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Why the Growing Housing Bubble Is Worse Than in 2008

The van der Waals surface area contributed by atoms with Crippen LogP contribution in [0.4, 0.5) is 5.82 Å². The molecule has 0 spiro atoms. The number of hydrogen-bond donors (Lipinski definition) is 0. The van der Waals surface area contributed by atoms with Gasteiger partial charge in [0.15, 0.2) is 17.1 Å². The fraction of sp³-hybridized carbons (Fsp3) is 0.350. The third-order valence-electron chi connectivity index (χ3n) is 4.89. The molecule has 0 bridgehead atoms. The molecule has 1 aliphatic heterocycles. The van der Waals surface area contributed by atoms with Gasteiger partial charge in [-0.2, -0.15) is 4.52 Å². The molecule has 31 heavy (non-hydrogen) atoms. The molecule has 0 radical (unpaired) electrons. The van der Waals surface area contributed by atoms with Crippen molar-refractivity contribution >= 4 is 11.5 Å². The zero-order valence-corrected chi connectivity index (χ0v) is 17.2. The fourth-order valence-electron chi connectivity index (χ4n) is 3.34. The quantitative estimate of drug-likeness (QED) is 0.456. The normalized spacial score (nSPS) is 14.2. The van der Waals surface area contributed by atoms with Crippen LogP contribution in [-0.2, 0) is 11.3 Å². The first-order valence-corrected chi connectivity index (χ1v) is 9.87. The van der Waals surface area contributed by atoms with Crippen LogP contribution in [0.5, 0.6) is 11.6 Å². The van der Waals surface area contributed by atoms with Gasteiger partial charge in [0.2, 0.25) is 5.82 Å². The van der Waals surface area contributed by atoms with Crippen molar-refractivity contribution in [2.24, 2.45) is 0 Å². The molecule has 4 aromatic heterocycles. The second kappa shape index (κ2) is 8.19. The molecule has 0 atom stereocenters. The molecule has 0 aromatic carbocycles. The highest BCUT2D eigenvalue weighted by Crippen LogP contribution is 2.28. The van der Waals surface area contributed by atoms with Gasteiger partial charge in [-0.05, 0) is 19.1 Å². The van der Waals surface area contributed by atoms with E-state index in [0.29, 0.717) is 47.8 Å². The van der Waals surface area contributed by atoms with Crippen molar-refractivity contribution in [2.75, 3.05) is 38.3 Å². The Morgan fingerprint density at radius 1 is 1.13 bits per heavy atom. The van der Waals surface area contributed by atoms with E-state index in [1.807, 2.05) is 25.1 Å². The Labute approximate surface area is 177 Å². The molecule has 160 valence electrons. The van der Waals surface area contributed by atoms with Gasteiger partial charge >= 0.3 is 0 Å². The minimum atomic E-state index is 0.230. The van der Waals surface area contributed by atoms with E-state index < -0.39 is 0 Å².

Back in late 2007, the housing bubble began bursting. Less than a year later, both Fannie Mae and Freddie Mac had seen such heavy losses that they were placed into conservatorship of the Federal Housing Finance Agency—the largest such action in US government history. To bail out the two corporations, the government provided a stunning $190 billion of taxpayer money. Then, in 2012, the US Treasury changed the terms of the conservatorship and seized both enterprises to avoid a looming repeat of the Great Recession. By now, you would expect that the financial issues of Fannie Mae and Freddie Mac would have been resolved, and we should all have learned from the experience so that we don’t end up repeating the Great Recession. Yet, in a recent congressional hearing, lawmakers admitted we are worse off today than we were at the beginning of the recession. According to White House officials, the two organizations (which are backing half the country’s mortgages) are way too undercapitalized, and lending standards have deteriorated since the 2008 crash. In other words, the $190 billion bailout hasn’t done any good, and these two financial giants, which are “too big to fail,” are on the verge of failing. At the Senate Banking Committee hearing about the Administration’s proposal to end the conservatorship, Senator John Kennedy said that the “whole thing is a car wreck. It’s a dumpster fire.” “[We] could end up with a system that actually doesn’t end too-big-to-fail and doesn’t increase affordable access to credit,” added Senator Mark Warner, explaining that setting the two enterprises free would “put us right back to where we were prior to 2008.” Fannie Mae and Freddie Mac control around $5 trillion in mortgage-backed securities, so this “dumpster fire” could set ablaze our economy once more. At the same hearing, Federal Housing Finance Agency Director Mark Calabria, the companies’ regulator, told the committee that “as a safety-and-soundness regulator, when I look at a $3 trillion institution that is leveraged 1,000 to 1, it keeps me up at night.” While Fannie Mae and Freddie Mac guarantee $5 trillion in mortgage securities, they are allowed to hold a total of $6 billion as a capital buffer, according to a Congress directive. No wonder Calabria has insomnia— the two entities controlling half of the mortgage-backed securities in the country are effectively over-leveraged one thousand times. In other words, if only 0.12% of their mortgages default, it would obliterate them unless they were bailed out again. We must maintain liquidity in the real estate market, and Fannie and Freddie are crucial in that respect. If they were no longer securing mortgages, home sales would be annihilated, causing an earthquake under the entire real estate market that would shake the whole economy. Billions, even trillions, in savings could be wiped out within months. Perhaps we should all be suffering from insomnia… Another housing bubble is building, adding to the “everything bubble” (stocks, bonds, etc.), which will eventually burst. Fannie Mae and Freddie Mac may soon reach the end of the road, just like over a decade ago. After the Great Recession, many retirees suffered—let’s not let that happen again. Now is the right time to protect your wealth with safe-haven assets that have proven themselves again and again throughout history.